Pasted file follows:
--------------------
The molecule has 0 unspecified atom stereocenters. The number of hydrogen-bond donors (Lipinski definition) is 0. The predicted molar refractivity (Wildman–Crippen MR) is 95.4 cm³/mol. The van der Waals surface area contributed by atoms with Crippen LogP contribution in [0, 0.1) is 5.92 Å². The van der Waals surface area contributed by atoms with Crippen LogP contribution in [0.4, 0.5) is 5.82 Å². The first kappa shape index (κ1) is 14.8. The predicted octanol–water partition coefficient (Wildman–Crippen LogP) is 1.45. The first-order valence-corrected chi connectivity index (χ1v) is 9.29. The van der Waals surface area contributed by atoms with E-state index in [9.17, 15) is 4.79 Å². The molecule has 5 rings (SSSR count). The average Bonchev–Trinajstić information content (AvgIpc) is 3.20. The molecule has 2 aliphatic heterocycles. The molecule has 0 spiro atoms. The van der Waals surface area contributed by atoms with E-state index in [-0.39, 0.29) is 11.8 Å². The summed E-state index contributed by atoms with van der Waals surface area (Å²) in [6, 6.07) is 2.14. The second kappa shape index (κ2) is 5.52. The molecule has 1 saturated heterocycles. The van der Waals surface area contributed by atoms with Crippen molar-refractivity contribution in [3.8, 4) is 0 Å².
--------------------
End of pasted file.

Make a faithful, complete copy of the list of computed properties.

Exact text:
The molecule has 0 unspecified atom stereocenters. The number of hydrogen-bond donors (Lipinski definition) is 0. The predicted molar refractivity (Wildman–Crippen MR) is 95.4 cm³/mol. The van der Waals surface area contributed by atoms with Crippen LogP contribution in [0, 0.1) is 5.92 Å². The van der Waals surface area contributed by atoms with Crippen LogP contribution in [0.4, 0.5) is 5.82 Å². The first kappa shape index (κ1) is 14.8. The predicted octanol–water partition coefficient (Wildman–Crippen LogP) is 1.45. The first-order valence-corrected chi connectivity index (χ1v) is 9.29. The van der Waals surface area contributed by atoms with E-state index in [9.17, 15) is 4.79 Å². The molecule has 5 rings (SSSR count). The average Bonchev–Trinajstić information content (AvgIpc) is 3.20. The molecule has 2 aliphatic heterocycles. The molecule has 0 spiro atoms. The van der Waals surface area contributed by atoms with E-state index in [-0.39, 0.29) is 11.8 Å². The summed E-state index contributed by atoms with van der Waals surface area (Å²) in [6, 6.07) is 2.14. The second kappa shape index (κ2) is 5.52. The molecule has 1 saturated heterocycles. The van der Waals surface area contributed by atoms with Crippen molar-refractivity contribution in [3.8, 4) is 0 Å².